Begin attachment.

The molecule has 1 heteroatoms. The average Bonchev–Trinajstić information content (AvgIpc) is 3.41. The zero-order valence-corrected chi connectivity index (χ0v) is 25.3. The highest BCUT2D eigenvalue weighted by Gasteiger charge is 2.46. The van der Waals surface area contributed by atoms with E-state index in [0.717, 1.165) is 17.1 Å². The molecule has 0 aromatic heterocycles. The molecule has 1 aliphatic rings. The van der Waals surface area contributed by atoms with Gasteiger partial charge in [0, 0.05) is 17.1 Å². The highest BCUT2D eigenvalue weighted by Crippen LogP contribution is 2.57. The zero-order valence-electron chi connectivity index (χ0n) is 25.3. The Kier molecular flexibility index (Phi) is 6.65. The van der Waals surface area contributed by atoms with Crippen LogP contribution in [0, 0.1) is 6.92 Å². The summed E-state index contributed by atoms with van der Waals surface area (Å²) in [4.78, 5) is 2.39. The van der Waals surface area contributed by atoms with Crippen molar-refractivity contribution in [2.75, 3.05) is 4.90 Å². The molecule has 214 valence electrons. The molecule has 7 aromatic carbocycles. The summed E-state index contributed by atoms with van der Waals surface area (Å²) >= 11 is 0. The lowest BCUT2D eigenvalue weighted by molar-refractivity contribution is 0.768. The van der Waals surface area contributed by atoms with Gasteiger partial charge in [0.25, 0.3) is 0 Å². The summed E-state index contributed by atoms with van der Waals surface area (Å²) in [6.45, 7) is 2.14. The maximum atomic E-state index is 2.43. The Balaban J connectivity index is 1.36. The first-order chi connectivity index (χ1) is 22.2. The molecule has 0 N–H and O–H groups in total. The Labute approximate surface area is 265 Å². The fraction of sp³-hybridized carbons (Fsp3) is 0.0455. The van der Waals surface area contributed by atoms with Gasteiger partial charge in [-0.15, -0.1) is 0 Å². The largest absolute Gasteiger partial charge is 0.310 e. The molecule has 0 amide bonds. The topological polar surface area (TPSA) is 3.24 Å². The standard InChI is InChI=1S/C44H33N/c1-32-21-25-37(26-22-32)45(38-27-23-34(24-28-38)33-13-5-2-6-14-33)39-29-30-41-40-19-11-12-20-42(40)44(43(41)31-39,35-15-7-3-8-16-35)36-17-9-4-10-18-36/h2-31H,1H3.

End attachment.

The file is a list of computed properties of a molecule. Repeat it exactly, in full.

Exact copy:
The molecule has 1 heteroatoms. The average Bonchev–Trinajstić information content (AvgIpc) is 3.41. The zero-order valence-corrected chi connectivity index (χ0v) is 25.3. The highest BCUT2D eigenvalue weighted by Gasteiger charge is 2.46. The van der Waals surface area contributed by atoms with E-state index in [0.717, 1.165) is 17.1 Å². The molecule has 0 aromatic heterocycles. The molecule has 1 aliphatic rings. The van der Waals surface area contributed by atoms with Gasteiger partial charge in [0, 0.05) is 17.1 Å². The highest BCUT2D eigenvalue weighted by Crippen LogP contribution is 2.57. The zero-order valence-electron chi connectivity index (χ0n) is 25.3. The Kier molecular flexibility index (Phi) is 6.65. The van der Waals surface area contributed by atoms with Crippen LogP contribution in [0, 0.1) is 6.92 Å². The summed E-state index contributed by atoms with van der Waals surface area (Å²) in [4.78, 5) is 2.39. The van der Waals surface area contributed by atoms with Crippen molar-refractivity contribution in [2.75, 3.05) is 4.90 Å². The molecule has 214 valence electrons. The molecule has 7 aromatic carbocycles. The summed E-state index contributed by atoms with van der Waals surface area (Å²) >= 11 is 0. The lowest BCUT2D eigenvalue weighted by molar-refractivity contribution is 0.768. The van der Waals surface area contributed by atoms with Gasteiger partial charge in [0.25, 0.3) is 0 Å². The summed E-state index contributed by atoms with van der Waals surface area (Å²) in [6.45, 7) is 2.14. The maximum atomic E-state index is 2.43. The Balaban J connectivity index is 1.36. The first-order chi connectivity index (χ1) is 22.2. The molecule has 0 N–H and O–H groups in total. The Labute approximate surface area is 265 Å². The fraction of sp³-hybridized carbons (Fsp3) is 0.0455. The van der Waals surface area contributed by atoms with Gasteiger partial charge in [-0.15, -0.1) is 0 Å². The largest absolute Gasteiger partial charge is 0.310 e. The molecule has 0 amide bonds. The topological polar surface area (TPSA) is 3.24 Å². The standard InChI is InChI=1S/C44H33N/c1-32-21-25-37(26-22-32)45(38-27-23-34(24-28-38)33-13-5-2-6-14-33)39-29-30-41-40-19-11-12-20-42(40)44(43(41)31-39,35-15-7-3-8-16-35)36-17-9-4-10-18-36/h2-31H,1H3.